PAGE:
AIMS Chairman Michael Cronk said LiveIP “…is a major proof-of-concept of just how far the industry has already moved towards a possible future based on open standards. Not only is it another proof point that a multi-camera live production can be achieved with SMPTE 2022-6 and AES-67 technology, it showcases the wide availability of SMPTE 2022-6 and AES-67 technology as 10 different vendors contributed equipment to this production.”
Open standards work for the SDI-to-IP transition also is being carried by the 74-member Video Services Forum, with the support the Society for Motion Picture and Television Engineers and the EBU.
AIMS endorses an IP transition plan that includes support for SMPTE 2022-6, AES67 and VSF recommendations TR-03 and TR-04.
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With trucks, when they’re in use, they’re making money. When they’re parked, they’re not. IP technology held the promise of a more efficient architecture versus the truck fleet, if it could work for live TV production.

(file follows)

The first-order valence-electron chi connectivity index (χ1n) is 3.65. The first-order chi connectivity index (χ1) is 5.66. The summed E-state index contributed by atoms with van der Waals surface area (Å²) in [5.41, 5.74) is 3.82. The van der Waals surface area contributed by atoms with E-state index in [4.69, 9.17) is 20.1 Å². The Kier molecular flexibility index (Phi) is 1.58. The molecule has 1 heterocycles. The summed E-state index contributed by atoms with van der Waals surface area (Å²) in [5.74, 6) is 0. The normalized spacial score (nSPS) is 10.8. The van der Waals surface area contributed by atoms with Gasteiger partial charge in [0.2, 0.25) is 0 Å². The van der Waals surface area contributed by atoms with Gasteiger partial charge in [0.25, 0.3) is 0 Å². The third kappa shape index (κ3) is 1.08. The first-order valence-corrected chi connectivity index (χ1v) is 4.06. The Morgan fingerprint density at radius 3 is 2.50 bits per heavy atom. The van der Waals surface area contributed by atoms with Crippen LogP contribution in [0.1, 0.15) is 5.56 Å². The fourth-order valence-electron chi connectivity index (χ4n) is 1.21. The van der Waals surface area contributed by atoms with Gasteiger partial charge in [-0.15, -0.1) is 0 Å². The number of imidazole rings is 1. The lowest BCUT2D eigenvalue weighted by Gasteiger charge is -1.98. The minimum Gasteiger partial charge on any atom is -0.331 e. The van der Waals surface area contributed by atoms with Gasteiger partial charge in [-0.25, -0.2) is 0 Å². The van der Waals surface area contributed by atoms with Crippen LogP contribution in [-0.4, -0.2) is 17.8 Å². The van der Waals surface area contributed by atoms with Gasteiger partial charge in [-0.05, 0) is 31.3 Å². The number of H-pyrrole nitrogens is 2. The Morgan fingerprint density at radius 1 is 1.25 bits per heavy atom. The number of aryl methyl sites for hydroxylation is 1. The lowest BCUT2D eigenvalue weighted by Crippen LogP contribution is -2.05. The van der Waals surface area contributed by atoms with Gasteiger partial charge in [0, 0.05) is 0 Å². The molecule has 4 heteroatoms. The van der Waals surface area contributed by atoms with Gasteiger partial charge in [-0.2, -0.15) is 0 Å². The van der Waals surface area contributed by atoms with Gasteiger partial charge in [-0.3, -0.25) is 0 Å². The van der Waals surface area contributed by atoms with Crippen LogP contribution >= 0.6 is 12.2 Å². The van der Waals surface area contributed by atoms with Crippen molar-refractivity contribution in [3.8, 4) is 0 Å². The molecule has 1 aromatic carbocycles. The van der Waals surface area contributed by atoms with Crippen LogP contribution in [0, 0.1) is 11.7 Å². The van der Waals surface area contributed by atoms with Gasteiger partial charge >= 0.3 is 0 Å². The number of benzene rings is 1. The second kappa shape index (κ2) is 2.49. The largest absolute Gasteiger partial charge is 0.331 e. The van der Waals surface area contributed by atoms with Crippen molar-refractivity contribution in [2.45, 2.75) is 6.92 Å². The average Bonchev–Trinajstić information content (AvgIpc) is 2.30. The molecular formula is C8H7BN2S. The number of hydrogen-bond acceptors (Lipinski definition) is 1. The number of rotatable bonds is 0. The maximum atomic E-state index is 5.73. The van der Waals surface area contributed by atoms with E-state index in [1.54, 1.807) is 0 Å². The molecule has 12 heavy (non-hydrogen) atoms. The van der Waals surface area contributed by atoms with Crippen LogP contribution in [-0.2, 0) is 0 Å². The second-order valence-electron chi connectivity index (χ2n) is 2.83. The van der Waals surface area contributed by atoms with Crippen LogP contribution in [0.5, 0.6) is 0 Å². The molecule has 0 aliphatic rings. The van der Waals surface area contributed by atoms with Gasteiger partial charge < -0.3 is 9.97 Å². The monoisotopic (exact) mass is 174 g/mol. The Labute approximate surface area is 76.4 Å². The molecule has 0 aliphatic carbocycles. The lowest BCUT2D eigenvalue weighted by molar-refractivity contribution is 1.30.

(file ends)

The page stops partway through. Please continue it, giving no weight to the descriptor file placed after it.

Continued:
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Oct. 14, 2015
“SDI vs. IP: Which Switch is Which?”
The technology and protocols for each were developed for different use cases and thus have evolved as a best fit for the applications intended.
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A recent collaboration on an IP production framework from Evertz and Sony that is based on ASPEN technology will be deployed by NBC Sports starting in February 2016, the two companies announced.
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“Evertz Launches Aspen Community Website”
ASPEN stands for Adaptive Sample Picture ENcapsulation and was developed as an open framework to build IP facilities.